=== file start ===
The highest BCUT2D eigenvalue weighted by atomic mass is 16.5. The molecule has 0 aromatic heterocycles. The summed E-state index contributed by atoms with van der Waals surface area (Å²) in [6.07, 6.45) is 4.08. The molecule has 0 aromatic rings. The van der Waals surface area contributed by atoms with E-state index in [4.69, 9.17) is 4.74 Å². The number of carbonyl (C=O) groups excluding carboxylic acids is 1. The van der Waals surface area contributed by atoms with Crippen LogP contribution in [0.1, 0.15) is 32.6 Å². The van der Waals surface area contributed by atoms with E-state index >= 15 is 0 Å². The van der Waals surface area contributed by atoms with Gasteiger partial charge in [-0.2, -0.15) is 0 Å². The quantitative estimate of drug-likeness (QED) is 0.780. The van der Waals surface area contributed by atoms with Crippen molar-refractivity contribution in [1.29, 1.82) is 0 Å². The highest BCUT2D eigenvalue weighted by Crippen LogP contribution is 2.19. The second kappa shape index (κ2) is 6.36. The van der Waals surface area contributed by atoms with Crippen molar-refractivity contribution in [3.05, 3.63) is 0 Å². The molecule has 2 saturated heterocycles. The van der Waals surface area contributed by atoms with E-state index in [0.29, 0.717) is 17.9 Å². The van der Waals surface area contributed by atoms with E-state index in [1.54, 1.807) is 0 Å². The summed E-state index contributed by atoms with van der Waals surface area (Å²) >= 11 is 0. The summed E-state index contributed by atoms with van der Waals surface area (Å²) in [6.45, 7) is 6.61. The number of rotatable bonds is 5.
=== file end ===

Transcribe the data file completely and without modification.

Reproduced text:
The highest BCUT2D eigenvalue weighted by atomic mass is 16.5. The molecule has 0 aromatic heterocycles. The summed E-state index contributed by atoms with van der Waals surface area (Å²) in [6.07, 6.45) is 4.08. The molecule has 0 aromatic rings. The van der Waals surface area contributed by atoms with E-state index in [4.69, 9.17) is 4.74 Å². The number of carbonyl (C=O) groups excluding carboxylic acids is 1. The van der Waals surface area contributed by atoms with Crippen LogP contribution in [0.1, 0.15) is 32.6 Å². The van der Waals surface area contributed by atoms with E-state index >= 15 is 0 Å². The van der Waals surface area contributed by atoms with Gasteiger partial charge in [-0.2, -0.15) is 0 Å². The quantitative estimate of drug-likeness (QED) is 0.780. The van der Waals surface area contributed by atoms with Crippen molar-refractivity contribution in [1.29, 1.82) is 0 Å². The highest BCUT2D eigenvalue weighted by Crippen LogP contribution is 2.19. The second kappa shape index (κ2) is 6.36. The van der Waals surface area contributed by atoms with Crippen molar-refractivity contribution in [3.05, 3.63) is 0 Å². The molecule has 2 saturated heterocycles. The van der Waals surface area contributed by atoms with E-state index in [0.29, 0.717) is 17.9 Å². The van der Waals surface area contributed by atoms with E-state index in [1.54, 1.807) is 0 Å². The summed E-state index contributed by atoms with van der Waals surface area (Å²) >= 11 is 0. The summed E-state index contributed by atoms with van der Waals surface area (Å²) in [6.45, 7) is 6.61. The number of rotatable bonds is 5.